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Oatmeal is a product made by processing oats.

Oatmeal means any crushed oats, rolled oats, or cut oats used in recipes such as oatmeal cookies. The porridge made from this is also called oatmeal. This is a popular breakfast dish.

In Scotland, oatmeal is created by grinding oats into a coarse powder. Various grades are available depending on the thoroughness of the grinding, including Coarse, Pin(head) and Fine oatmeal. The main uses are: as an ingredient in baking; in the manufacture of bannocks or oatcakes; as a stuffing for poultry; as the main ingredient of the Scottish dish, skirlie, or its chip-shop counterpart, the mealy pudding. Occasionally it may be boiled as porridge or gruel. However rolled oats or crushed oats are normally used for this purpose nowadays, since they generally cost less.

Oatmeal is also used in some alcoholic drinks, cosmetics and external medical treatments.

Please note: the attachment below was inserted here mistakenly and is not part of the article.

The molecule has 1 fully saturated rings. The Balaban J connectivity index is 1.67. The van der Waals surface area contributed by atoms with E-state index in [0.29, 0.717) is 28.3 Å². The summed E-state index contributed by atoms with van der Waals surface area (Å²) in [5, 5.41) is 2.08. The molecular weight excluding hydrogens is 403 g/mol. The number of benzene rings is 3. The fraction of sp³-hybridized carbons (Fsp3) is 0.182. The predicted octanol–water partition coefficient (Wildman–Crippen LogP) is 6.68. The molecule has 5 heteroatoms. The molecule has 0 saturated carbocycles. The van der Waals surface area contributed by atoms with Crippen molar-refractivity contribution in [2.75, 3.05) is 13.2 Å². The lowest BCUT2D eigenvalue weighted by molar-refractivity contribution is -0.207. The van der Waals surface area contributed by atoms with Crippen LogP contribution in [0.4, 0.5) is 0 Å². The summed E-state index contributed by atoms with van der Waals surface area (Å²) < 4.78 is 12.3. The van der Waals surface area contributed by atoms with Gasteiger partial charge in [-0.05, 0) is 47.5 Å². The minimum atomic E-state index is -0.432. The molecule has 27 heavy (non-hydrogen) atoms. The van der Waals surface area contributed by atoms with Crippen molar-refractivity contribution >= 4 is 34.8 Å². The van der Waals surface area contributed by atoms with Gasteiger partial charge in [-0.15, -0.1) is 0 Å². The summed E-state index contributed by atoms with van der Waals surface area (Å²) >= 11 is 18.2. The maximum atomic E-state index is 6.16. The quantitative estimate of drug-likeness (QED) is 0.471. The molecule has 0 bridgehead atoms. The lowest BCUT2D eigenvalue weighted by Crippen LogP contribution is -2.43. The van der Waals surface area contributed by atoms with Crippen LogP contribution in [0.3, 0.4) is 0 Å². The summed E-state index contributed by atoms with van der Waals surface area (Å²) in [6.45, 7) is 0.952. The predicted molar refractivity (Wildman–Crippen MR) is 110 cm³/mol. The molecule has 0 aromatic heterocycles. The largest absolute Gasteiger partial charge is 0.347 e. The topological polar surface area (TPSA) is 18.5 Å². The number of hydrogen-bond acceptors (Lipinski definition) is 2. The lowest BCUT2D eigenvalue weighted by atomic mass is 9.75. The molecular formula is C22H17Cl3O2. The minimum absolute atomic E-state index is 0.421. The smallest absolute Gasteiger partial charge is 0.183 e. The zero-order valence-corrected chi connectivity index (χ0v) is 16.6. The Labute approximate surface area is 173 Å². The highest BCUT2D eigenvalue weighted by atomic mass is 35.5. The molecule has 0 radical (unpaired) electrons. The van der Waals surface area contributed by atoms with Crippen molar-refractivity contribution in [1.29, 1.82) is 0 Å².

Oatmeal has a long history in Scottish society because oats are better suited to the short, wet growing season in Scotland than wheat is. Hence they became the staple grain of that country.

Samuel Johnson referred, disparagingly, to this in his dictionary definition for oats:

A grain, which in England is generally given to horses, but in Scotland supports the people.

To which his biographer, James Boswell is said to have retorted
Which is why England is known for its horses and Scotland for its men.

External links

Recipes for porridge and other oatmeal dishes